Skip to main content

Effectiveness of plants and green infrastructure utilization in ambient particulate matter removal

Abstract

Air pollution is regarded as an increasingly threatening, major environmental risk for human health. Seven million deaths are attributed to air pollution each year, 91% of which is due to particulate matter. Vegetation is a xenobiotic means of removing particulate matter. This review presents the mechanisms of PM capture by plants and factors that influence PM reduction in the atmosphere. Vegetation is ubiquitously approved as a PM removal solution in cities, taking various forms of green infrastructure. This review also refers to the effectiveness of plant exploitation in GI: trees, grasslands, green roofs, living walls, water reservoirs, and urban farming. Finally, methods of increasing the PM removal by plants, such as species selection, biodiversity increase, PAH-degrading phyllospheric endophytes, transgenic plants and microorganisms, are presented.

Background

Human activity plays a central role distort many of Earth’s regular functions. Intensification of these changes and their impact on nature and humans has led to Paul Crutzen to name the present epoch “Anthropocene” [1]. Its beginning is usually related to the Industrial Revolution in the eighteenth and nineteenth centuries when energy-consuming processes, like mechanization or reactive nitrogen syntheses, have started [2], which brought about intensive fossil fuel mining and coal combustion, accompanied by increasing population and urbanization. This resulted in emissions of black smoke, i.e., a composition of carbonaceous particles as major components of the airborne particulate matter (PM), carbon dioxide (CO2), sulfur dioxide (SO2), nitrogen oxides (NOx), and water vapor. PM react with water to form new particles with different properties and lead to periodic smog, which has been well-documented in London in 1952, which led to increased mortality from pneumonia and bronchitis [3]. Alongside the development of agriculture, increased methane (CH4) contents has been observed [4]. Moreover, CO2, CH4, N2O, and vapor present in the air, have been observed to be responsible for the depletion of the stratospheric ozone layer, which results in the greenhouse effect and global warming, which is one of the greatest ecological concerns of the contemporary world.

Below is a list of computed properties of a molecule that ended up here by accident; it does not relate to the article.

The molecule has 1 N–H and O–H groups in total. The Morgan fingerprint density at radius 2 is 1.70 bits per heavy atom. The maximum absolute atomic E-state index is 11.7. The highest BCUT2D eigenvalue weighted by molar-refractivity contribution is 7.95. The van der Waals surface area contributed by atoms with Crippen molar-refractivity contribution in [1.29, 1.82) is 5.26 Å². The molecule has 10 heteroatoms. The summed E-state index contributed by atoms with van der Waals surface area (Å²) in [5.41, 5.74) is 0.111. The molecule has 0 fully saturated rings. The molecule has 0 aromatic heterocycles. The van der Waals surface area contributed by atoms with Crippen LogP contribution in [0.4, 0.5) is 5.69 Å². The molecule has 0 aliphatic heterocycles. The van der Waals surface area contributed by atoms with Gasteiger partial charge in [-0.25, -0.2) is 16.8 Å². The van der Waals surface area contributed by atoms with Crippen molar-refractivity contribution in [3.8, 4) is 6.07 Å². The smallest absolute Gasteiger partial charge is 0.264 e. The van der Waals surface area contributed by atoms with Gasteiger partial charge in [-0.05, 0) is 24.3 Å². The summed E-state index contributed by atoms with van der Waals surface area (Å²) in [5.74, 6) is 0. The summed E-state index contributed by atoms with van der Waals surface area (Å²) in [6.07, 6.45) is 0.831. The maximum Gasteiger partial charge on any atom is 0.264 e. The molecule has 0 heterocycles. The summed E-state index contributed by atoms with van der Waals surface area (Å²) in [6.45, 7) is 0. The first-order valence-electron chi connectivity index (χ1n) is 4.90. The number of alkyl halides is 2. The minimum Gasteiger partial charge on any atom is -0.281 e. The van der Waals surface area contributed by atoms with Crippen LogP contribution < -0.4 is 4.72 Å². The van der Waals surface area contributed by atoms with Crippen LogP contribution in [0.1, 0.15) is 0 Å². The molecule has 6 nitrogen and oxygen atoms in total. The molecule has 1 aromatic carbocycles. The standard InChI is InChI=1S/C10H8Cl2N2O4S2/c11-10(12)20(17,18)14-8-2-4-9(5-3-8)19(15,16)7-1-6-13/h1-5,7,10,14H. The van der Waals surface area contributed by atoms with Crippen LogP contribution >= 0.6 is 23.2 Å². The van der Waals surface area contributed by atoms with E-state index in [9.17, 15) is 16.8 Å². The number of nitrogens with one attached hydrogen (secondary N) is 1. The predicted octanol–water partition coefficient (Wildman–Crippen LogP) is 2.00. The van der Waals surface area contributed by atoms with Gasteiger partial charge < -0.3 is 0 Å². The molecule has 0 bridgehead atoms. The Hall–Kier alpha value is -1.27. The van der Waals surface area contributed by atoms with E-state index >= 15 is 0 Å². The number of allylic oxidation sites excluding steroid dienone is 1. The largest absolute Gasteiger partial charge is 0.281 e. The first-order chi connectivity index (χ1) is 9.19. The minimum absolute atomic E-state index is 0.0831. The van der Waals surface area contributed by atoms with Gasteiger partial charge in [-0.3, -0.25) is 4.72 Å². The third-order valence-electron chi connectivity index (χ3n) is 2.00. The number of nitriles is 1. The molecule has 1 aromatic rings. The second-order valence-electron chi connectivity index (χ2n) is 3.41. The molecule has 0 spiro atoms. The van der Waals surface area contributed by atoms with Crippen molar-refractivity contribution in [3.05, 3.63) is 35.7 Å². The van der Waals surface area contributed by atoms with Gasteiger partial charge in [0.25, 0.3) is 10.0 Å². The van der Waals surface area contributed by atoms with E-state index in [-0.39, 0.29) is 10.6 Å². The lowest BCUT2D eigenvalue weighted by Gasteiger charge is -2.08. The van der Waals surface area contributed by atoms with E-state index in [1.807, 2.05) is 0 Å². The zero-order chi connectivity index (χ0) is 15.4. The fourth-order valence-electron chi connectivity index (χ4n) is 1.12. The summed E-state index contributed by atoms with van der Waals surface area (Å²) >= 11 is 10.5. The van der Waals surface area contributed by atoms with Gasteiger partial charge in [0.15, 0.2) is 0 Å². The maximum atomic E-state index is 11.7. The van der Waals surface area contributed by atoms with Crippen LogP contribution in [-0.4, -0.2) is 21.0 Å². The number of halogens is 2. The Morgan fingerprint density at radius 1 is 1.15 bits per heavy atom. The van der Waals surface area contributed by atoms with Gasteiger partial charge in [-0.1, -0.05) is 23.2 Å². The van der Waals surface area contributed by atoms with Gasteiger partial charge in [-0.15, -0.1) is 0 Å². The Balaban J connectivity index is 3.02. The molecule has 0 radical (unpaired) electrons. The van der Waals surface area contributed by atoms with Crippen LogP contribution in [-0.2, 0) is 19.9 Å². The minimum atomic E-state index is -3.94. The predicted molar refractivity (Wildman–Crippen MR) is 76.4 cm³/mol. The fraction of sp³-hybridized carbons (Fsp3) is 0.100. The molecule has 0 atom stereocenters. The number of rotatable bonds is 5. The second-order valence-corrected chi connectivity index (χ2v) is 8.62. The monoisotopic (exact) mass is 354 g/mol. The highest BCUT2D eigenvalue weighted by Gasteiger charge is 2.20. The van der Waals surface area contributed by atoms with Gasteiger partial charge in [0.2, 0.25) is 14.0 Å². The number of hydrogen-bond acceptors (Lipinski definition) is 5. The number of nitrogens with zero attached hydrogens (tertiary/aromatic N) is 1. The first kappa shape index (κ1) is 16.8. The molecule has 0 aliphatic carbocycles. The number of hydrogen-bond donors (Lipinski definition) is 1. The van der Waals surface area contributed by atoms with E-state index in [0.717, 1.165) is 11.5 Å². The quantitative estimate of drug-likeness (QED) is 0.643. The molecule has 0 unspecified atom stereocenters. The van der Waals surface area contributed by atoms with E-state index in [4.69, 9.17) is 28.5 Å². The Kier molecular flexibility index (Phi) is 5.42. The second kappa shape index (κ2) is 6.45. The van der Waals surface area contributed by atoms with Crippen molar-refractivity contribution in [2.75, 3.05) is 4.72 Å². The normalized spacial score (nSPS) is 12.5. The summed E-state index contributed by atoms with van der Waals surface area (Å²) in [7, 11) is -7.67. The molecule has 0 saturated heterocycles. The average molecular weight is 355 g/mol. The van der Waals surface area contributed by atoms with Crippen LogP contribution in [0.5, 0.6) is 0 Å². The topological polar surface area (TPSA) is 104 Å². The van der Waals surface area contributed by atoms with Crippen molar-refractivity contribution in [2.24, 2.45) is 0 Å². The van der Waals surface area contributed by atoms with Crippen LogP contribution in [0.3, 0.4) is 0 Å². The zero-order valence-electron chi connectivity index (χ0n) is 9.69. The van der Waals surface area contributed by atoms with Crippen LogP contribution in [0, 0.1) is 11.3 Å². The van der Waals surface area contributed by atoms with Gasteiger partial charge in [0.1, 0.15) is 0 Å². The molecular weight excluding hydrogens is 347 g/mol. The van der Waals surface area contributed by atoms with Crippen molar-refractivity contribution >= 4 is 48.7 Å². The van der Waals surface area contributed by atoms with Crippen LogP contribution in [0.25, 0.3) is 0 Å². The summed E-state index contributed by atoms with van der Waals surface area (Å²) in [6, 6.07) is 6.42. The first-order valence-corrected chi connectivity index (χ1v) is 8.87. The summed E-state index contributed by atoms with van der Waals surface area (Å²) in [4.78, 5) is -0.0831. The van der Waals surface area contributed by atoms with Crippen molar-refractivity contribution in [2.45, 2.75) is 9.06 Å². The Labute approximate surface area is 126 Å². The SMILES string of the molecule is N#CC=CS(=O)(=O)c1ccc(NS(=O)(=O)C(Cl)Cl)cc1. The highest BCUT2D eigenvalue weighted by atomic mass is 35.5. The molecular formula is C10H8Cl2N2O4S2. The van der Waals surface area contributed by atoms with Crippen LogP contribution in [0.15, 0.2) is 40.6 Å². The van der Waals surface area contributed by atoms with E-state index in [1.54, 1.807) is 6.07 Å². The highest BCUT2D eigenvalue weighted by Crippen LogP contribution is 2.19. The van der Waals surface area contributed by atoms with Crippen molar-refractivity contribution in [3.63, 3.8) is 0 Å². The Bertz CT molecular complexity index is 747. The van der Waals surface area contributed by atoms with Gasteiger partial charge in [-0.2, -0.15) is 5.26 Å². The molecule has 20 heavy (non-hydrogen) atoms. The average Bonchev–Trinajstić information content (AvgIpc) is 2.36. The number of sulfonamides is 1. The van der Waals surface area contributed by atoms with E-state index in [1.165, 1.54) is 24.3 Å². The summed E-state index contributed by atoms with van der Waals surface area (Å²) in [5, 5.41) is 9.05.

Further rapid increases in air pollution and greenhouse effects have been noted since the 1950s, brought about by the explosive population growth, technological development, and prolonged life expectancy. The Great Acceleration, as it is called, is also a period of unprecedented rise of consumption, overusing natural resources and over-producing harmful byproducts. With the switch from coal to oil combustion, the concentration of black smoke has dropped [3], but new contaminants have been added to the atmosphere. Their presence is connected with industrial combustion, automobile transport, as well as the accelerated development of the chemical and pharmaceutical industries [5]. Other sources of air pollution include power plants, waste (especially combusted waste), as well as household heating, cooking and lighting [6]. They ‘enrich’ the air of metals, metalloids, hydrocarbons (HCs), including chlorofluorocarbons (CFCs), hydrofluorocarbons (HFCs), halons containing Br, volatile organic compounds (VOCs), and others. Cl, F and Br ions released from HCs and halons catalyze thousands of reactions with O3 in the stratosphere, accelerating the greenhouse effect [7].